For now, Basson said there were affordable food options available to help stretch one’s budget.

“Consumers could take advantage of alternative, cheaper proteins such as pork – where the price has actually declined 4 percent – rather than beef, which is priced 15 percent higher than a year ago.

“The prices of frozen chicken, UHT milk and canned vegetables overall have actually decreased during March this year.

Starch substitutes such as pasta over potatoes, which are experiencing high inflation due to the drought, haven’t had prices impacted to the same extent and could help consumers’ budgets go further.

“Frozen vegetables, for example, have experienced far lower price inflation of about 2 percent compared to fresh vegetables (carrots for example are up 60 percent due to the drought) because of the lag effect on their price combined with longer-term procurement contracts that have been secured by Shoprite.”

Of course, pork is not eaten by a significant sector of the population and pasta is not as nutritious as potatoes, but Basson has a point: think about your consumption to get over the rough patches.

Shoprite then announced it has locked the price of its own bakery loaves of brown bread at R4.99 – less than they cost a year ago – despite the 34 percent increase in the import duty on wheat.

Not to be outdone, Pick n Pay’s David North, the group executive for strategy and corporate affairs, told me: “We do everything we can to keep food prices as low as possible.

“Over the past year we restricted our selling price inflation to 3.1 percent – well below CPI (consumer price index) of 5.3 percent.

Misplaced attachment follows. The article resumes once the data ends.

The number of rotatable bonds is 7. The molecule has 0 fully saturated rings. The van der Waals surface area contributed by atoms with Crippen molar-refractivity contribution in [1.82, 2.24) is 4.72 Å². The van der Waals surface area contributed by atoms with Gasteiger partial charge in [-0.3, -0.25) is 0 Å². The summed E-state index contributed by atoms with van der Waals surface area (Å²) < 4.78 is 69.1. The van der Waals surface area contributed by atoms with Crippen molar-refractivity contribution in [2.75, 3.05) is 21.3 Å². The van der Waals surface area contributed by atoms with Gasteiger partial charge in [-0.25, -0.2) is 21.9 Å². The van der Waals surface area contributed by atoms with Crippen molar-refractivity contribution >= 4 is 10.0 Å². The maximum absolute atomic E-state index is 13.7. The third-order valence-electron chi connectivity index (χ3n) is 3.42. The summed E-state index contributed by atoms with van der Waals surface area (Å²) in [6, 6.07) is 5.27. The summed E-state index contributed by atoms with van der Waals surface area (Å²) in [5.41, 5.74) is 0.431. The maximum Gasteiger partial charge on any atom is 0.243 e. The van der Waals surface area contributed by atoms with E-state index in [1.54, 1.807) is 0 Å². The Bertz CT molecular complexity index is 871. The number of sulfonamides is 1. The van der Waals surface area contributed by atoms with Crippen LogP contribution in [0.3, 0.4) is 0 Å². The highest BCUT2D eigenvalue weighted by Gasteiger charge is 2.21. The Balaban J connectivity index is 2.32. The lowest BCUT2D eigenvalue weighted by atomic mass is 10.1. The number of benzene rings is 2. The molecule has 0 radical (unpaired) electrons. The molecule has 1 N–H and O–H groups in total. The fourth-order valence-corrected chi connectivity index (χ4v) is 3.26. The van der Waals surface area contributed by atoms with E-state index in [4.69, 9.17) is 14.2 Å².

“We achieve this by being more efficient, enabling us to pass on cost savings to our customers through lower prices.

“We work hard with our suppliers to ensure that any price increases are only justified by rising input costs.

“We offer regular promotions and specials to help customers get the best value for their money.

“Our Brand Match programme is a great way to make sure customers are getting the best prices for the most popular items. Our Smart Shopper programme, which now has over 10 million members, also offers customer coupons and vouchers for discounts that are in line with their shopping habits.

“To make their rand go further, customers can be flexible in choosing products which are less affected by price increases as a result of the drought and currency depreciation.

“For example, customers may substitute rice for wheat-based products, or buy more chicken and less beef.

“They can also shift from branded products to better-value private-label alternatives.

“We are committed to helping our customers lead healthy and active lives.

“For example, we always have items of fruit and vegetables on promotion as we know how important this is to helping customers maintain healthy and balanced diets,” according to North.

Last week, Pick n Pay announced its key financial results, which showed their turnover was up 8.2 percent – the highest in six years. Like-for-like turnover was up 3.8 percent and sales from new space rose 4.4 percent.

The retailer’s gross profit margin improved to 17.9 percent; it saw a 24.1 percent increase in other trading income; value-added services were up 35 percent; internal inflation was tightly controlled at 3.1 percent vs CPI food at 5.3 percent; like-for-like trading expenses were contained at 5 percent despite above inflation increases in electricity, utilities and security costs; segmental revenue for the Rest of Africa Division was up 15.9 percent in constant currency terms; and it is planning to expand into the lucrative Nigerian market.

Woolworths hadn’t responded to my query by our deadline, but the major retailers (and small businesses) are all absorbing costs to some extent and holding off on price increases.

Times might be tough but it forces us to rethink the way we are spending and be more conscious of money.

Basson is right: if you change the way you think about your shopping, you won’t feel the impact quite as hard.